First things first! I guess I need to highlight that these things are what worked for me – I can’t promise they will work for you, but I think they might be worth trying. I also hope you tell me about things that work for you that I haven’t tried yet. I like to think of all this as a rather exciting journey – and there is a lot to learn!
So, after my diagnosis I got home and googled ‘Hashimoto’s Thyroiditis’ with trepidation. What came up was a lot of science-y or government websites….not very pretty, not very positive, and not at all helpful when it came to suggestions about what – other than a lifetime of medication – might help my situation. And, I’ll be honest, I was pretty bloody scared. I was (am!) a young woman, I liked having fun more than anything else, and this didn’t seem like stuff that should be happening to me. It certainly didn’t sound like fun. Why had I never heard of this disease before? None of the information I was finding “spoke” to me. I felt totally alone in this experience and I wasn’t finding any chinks of light in the darkness at all.
Then I found Sarah Wilson – phew! And it was through her website (which you can find here) that I realised that we can take our health into our own hands and make huge, positive, changes. Yes, I’ll take the pills, but I needed to know what else I could do – and Sarah’s website is where I started to learn. For those that don’t know, Sarah Wilson also has Hashi’s and she has carved out a lifestyle and a living around finding out what things help her manage Hashi’s. To this day I regularly check in with Sarah’s website because I find her hugely inspiring. She’s cool, she has a great attitude – and she happens to have Hashi’s – now, THAT speaks to me!
So, let’s start on food now. I had always considered myself pretty healthy, I didn’t eat fried foods at home, I ate brown rice, I didn’t add salt to my foods, I ate salads, and er, other healthy stuff! But I also ate (and drank!) out about 4 times a week. That often meant chips or other fried foods that I would never have cooked at home (if you’re eating out it doesn’t count, right?!). It also meant non-organic or non-chemical free produce. It meant bigger portions and, because I hate waste, I cleaned my plate! It also meant alcohol – and quite a lot of it.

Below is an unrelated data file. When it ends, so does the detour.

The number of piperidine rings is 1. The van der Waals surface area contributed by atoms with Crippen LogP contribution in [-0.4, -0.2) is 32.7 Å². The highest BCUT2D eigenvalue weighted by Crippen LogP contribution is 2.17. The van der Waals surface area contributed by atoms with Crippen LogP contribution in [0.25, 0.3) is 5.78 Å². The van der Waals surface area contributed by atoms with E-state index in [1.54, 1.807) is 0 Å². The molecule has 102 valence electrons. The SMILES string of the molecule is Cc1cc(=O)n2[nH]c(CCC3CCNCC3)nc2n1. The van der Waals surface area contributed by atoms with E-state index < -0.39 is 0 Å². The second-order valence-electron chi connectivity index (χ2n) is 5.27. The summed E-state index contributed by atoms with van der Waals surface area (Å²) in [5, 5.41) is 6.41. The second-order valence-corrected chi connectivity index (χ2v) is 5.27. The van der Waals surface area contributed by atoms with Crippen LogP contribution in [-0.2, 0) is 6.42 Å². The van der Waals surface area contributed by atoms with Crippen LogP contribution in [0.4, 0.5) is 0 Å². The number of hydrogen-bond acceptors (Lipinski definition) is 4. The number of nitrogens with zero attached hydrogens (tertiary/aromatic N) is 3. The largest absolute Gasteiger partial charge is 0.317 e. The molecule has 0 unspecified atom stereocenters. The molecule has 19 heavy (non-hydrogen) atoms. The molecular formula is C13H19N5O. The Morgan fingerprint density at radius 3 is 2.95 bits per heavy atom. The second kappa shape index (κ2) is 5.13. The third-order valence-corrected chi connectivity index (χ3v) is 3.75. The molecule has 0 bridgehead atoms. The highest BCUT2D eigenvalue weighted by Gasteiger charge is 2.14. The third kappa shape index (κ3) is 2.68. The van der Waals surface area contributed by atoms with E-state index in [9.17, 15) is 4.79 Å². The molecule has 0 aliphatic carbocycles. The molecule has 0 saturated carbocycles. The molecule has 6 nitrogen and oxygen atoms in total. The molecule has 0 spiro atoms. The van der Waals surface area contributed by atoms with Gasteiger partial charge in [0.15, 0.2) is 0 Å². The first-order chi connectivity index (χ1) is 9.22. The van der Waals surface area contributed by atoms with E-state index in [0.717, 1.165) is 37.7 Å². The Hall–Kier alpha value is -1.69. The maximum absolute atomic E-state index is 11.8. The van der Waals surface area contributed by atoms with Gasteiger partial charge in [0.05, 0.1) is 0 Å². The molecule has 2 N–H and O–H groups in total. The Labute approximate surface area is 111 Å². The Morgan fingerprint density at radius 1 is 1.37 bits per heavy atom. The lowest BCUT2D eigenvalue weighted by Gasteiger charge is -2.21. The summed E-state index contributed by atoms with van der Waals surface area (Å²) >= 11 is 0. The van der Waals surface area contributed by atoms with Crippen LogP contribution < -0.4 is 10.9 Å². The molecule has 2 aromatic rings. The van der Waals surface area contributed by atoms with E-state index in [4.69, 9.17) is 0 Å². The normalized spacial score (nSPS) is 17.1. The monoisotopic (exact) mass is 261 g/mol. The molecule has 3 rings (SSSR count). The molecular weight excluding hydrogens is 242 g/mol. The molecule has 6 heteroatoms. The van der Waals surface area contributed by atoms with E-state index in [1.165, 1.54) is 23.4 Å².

So I had to start taking back the control. The very first change I made was to start buying enough fresh food each week from our local market (you can find out more about that here). I chose to buy chemical and pesticide free produce rather than certified organic as I had a tight budget to work with. I spoke to the stall holders about where their produce came from and I felt confident that I was making good choices based on what was important to me.
Getting personal with food producers also meant that I started taking an interest in how and where our food is produced. I realised that if I don’t support our local farmers who produce all this beautiful food, sans chemicals, then they are going to stop doing it. Everyone needs to earn a living at the end of the day! So now, you can find me pretty much every Sunday at our local market. And it’s a habit I’ve really come to love.
My reasons for choosing chemical free over conventional? Even though I was taking thyroxine, which theoretically that should have “fixed” me, it wasn’t enough. I felt I needed to support my body – my immune system and my digestive system in particular – and you can’t do that with chemicals, right? Personally, I feel everyone would have better health if they chose chemical free foods, but with seriously disadvantaged health like mine I feel that trying to minimise the chemicals I consume is the least I can do.
Another huge upside – I was saving money compared to shopping at the supermarket buying conventional produce – so it was a win win – less chemicals, more money! And I can’t tell you how much better food taste since I started doing this!
So, with this first change, I had cut out the majority of pesticides and chemicals from my food. The food I was eating was all fresh, and predominantly vegetables (you can also check out my post on phytochemicals here for reasons why this is a good thing). I was having no trans fats from eating fried foods. I wasn’t buying food from the supermarket so there were no processed foods either, with all their hidden trans fats, sugar, salt and chemicals. And did I mentioned I was saving money?!
So this was all good, and I was feeling pretty awesome about the changes I was making….but there was another thing…I was still eating wholemeal pasta and wholemeal bread and I knew that if I really wanted to see improvements then I needed to cut out gluten. So I dipped my toe in to this…
And I’ll tell you all about it next week! Thanks for reading xx